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Staying safe with flexspace: what are the processes in place to keep you safe online?
The rise of Big Tech has given us a lot to be thankful for. In the form of a smartphone, most of us carry a computer around in our pockets that’s so powerful previous generations would find it hard to believe outside the realms of science fiction. We can download a TV show to watch on the commute home, book a last-minute holiday in five minutes flat, and browse local restaurants to see who can deliver dinner first when we don’t feel like cooking. At work, cloud-computing, better connectivity and greater data have allowed us to share large files in seconds – and the software that’s been developed to serve these instantaneous transfers allows us to work from almost anywhere. But what does all this convenience mean in a world that’s increasingly prone to data theft, anonymous hackers and malicious spyware? How can we protect ourselves while maintaining the flexible lifestyles we’ve become so accustomed to?
It’s a question that’s top of the agenda for chief information officers and risk directors in companies everywhere, large ones in particular (the more employees you have, the more “points of entry” there are for those with malicious intent). In fact, a recent Regus Magazine article found that businesses regard remote working as the number-one threat to data security, according to research from Australian cybersecurity specialist Rackspace. But despite this, we’ve reached critical mass when it comes to remote working, and as the millennial generation are now the largest demographic in the global workforce, the values they hold (a better work/life balance and the freedom to take control of their own schedules) have become a way of life.
So, what does this mean for cybersecurity management and IT security? Remote working often calls for a flexible-office space that employees can work from when business infrastructure like photocopiers and printers are required. An important part of the offering from flexspace providers like Regus will usually include a disaster recovery plan that works in tandem with a company’s flexible-working policy without compromising on workplace security. It means that an employee can enjoy the freedom and practicality that comes with being mobile, while their employer can rest easy in the knowledge that, should something like a cybersecurity breach happen, a plan is in place. Regus Dynamic and Pronto Recovery, which provide a clean restart to get staff back online while your network is rebuilt, is just one example of the comprehensive safety net that can be included in a fully functional disaster recovery plan.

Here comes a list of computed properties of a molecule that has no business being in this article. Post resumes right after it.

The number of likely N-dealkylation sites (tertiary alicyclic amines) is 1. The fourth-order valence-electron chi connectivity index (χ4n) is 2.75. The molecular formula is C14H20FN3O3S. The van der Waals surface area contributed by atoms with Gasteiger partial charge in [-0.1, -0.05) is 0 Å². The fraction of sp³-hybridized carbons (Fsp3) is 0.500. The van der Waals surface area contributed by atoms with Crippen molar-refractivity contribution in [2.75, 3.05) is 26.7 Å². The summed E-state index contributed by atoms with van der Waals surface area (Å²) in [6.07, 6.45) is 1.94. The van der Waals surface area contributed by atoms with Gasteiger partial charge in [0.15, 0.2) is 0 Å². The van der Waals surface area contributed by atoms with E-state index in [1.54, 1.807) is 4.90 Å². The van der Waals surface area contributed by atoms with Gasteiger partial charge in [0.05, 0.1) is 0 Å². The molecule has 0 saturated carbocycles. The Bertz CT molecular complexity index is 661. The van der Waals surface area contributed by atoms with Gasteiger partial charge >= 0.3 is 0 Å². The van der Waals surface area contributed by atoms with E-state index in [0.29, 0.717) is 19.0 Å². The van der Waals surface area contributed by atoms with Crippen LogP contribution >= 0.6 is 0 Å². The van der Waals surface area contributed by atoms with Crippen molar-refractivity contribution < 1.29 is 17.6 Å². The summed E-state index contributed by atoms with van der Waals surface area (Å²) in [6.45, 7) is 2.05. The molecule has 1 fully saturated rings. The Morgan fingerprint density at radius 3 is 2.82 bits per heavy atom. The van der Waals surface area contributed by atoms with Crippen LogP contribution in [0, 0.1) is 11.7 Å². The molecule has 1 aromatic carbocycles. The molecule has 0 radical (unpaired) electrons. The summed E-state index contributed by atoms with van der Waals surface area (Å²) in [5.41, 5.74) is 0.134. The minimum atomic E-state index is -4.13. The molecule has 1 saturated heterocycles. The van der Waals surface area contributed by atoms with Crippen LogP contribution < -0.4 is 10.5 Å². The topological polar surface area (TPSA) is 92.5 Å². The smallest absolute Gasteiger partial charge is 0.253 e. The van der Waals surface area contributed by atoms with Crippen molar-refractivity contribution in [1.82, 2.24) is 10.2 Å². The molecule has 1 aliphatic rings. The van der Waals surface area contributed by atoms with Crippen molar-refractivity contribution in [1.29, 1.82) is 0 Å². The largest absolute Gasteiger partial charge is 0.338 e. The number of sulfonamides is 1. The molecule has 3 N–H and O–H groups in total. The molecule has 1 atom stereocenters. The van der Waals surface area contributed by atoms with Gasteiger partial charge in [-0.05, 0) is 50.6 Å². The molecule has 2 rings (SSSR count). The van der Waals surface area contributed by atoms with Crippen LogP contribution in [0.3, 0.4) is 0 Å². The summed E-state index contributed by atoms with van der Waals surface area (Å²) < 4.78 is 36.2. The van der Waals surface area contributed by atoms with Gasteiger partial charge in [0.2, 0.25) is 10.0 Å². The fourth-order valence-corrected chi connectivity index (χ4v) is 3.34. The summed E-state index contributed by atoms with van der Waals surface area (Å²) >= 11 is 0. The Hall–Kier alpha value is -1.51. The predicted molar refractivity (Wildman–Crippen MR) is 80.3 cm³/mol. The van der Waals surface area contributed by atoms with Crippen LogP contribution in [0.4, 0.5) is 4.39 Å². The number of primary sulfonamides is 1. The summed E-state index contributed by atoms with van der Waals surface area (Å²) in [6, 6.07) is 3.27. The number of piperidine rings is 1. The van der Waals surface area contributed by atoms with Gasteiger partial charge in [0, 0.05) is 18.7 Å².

Using a coworking or shared-office space naturally raises concerns that company data can be accessed by the other tenants in the building. But that couldn’t be further from the truth – there’s even a case to made that client privacy is more closely guarded than it might be in its own dedicated premises. Ran Haer is Regus’ Senior Network Consultant and keeping clients safe in the ether is his top priority. “We work with lots of leading vendors in networking and security on a daily basis,” he tells Regus Magazine. “Our sole objective is to ensure that we are equipped with the right tools and equipment to ensure our customers work in secure environments. Plus, we’re always pushing our providers for new ideas how to make our networks more secure.”
Client privacy is so closely guarded that not even Regus sees their data. “While we don’t touch our clients’ data, we do provide them with different network services, all of which have security embedded,” Haer confirms. Networks are tightly controlled and monitored: thanks to various security protocols, there’s no way for one company to connect to another’s. “Even though our offices have different companies using the same network, we make sure that one client can’t connect to another on the network,” he adds.
The lengths Regus goes to are almost worthy of a spy novel when you consider the processes involved to keep clients safe online. The workspace-provider employs a team of “penetration testers” – or professional hackers, in layman’s terms – who are tasked not only with testing but also with trying to break into a centre’s cyber systems. “If a new service is installed or product released, we’ll bring in the team and they’ll try to break it,” the computer specialist reveals. This is just one example of how the Regus mantra for taking care of tenants spreads across all aspects of the relationship: nothing comes as standard when it comes to the safety and security of a client’s business.
Whether an employee is inside or outside the office, IT security training is always a good idea – and knowing the risks will help in the quest to minimise any potential threats. In a flexwork space like Regus, those risks are already taken care of so there’s one less thing to deal with. Instead, you and your employees can get on and do what you do best: carry on growing your business.